by Chris Colbourn
The government’s generous £330bn loan package will no doubt be a comfort to many hospitality business owners and employees threatened by the Covid-19 pandemic, but it does nothing to support people whose income is most at-risk. Most office workers can easily follow the government’s instruction to work from home, but service sector workers in hotels, bars and nightclubs were left in the lurch for far too long before the government offered any protections for them.
Supermarkets, meanwhile, are even hiring to meet the increased demand of panic buyers, placing even more people on the front line of this pandemic for minimum wage. Worse, the UK’s five million self-employed people (of which an estimated 4.7 million work in the gig economy) are not even entitled to sick pay if they self-isolate. As those with underlying health conditions such as asthma and immune disorders are told to stay home for the next 12 weeks, the holes in our safety nets look larger and larger.
Struggling Deliveroo riders, Uber drivers and other gig workers can now claim universal credit of £94.25 per week in line with statutory sick pay for contracted employees, but they may not receive their first monthly payment for five weeks from the date they apply.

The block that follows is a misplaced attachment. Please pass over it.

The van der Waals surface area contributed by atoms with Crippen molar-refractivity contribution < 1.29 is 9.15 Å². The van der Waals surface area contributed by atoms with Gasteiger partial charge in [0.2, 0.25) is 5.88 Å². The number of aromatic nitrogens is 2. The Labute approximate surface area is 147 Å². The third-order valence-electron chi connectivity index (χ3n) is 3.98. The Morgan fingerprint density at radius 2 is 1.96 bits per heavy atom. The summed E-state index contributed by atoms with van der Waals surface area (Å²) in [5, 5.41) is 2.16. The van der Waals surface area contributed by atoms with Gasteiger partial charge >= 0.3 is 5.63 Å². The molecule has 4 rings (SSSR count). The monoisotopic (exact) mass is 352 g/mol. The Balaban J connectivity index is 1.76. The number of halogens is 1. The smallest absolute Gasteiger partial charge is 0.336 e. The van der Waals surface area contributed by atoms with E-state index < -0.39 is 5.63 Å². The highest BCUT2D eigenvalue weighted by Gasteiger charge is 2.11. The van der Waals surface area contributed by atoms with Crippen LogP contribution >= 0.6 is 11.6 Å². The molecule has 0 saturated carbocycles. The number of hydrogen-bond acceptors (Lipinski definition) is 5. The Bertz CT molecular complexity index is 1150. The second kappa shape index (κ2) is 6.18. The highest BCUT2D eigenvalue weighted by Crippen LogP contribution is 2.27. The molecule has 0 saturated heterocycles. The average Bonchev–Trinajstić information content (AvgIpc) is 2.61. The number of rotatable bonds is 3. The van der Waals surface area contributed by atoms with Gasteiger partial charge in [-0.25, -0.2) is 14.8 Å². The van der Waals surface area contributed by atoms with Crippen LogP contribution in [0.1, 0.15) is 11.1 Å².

“Many at-risk people will have to choose between protecting themselves and their families from Coronavirus, and making enough money to cover their living expenses”.
To reduce the strain, homeowners’ mortgage payments are suspended for the next three months and landlords will be unable to evict their tenants for failure to pay their rent, but all of these measures are sticking plasters over the glaring gaps in provisions for vulnerable workers. Even with the government’s positive, common sense reforms, many at-risk people will have to choose between protecting themselves and their families from Coronavirus, and making enough money to cover their living expenses. Rather than follow social-distancing guidelines, some couriers and private-hire drivers still feel the need to ignore government advice and compete for what little work they can find now that restaurants, clubs and bars have been forced to close their doors indefinitely.
The much-touted flexibility of app-based gigs has always come at the expense of precarity – no entitlement to sick pay, holiday pay, or a minimum wage. These vulnerabilities have always been obvious but it has taken a catastrophe to drive even limited reform. We can only hope that these changes will stick.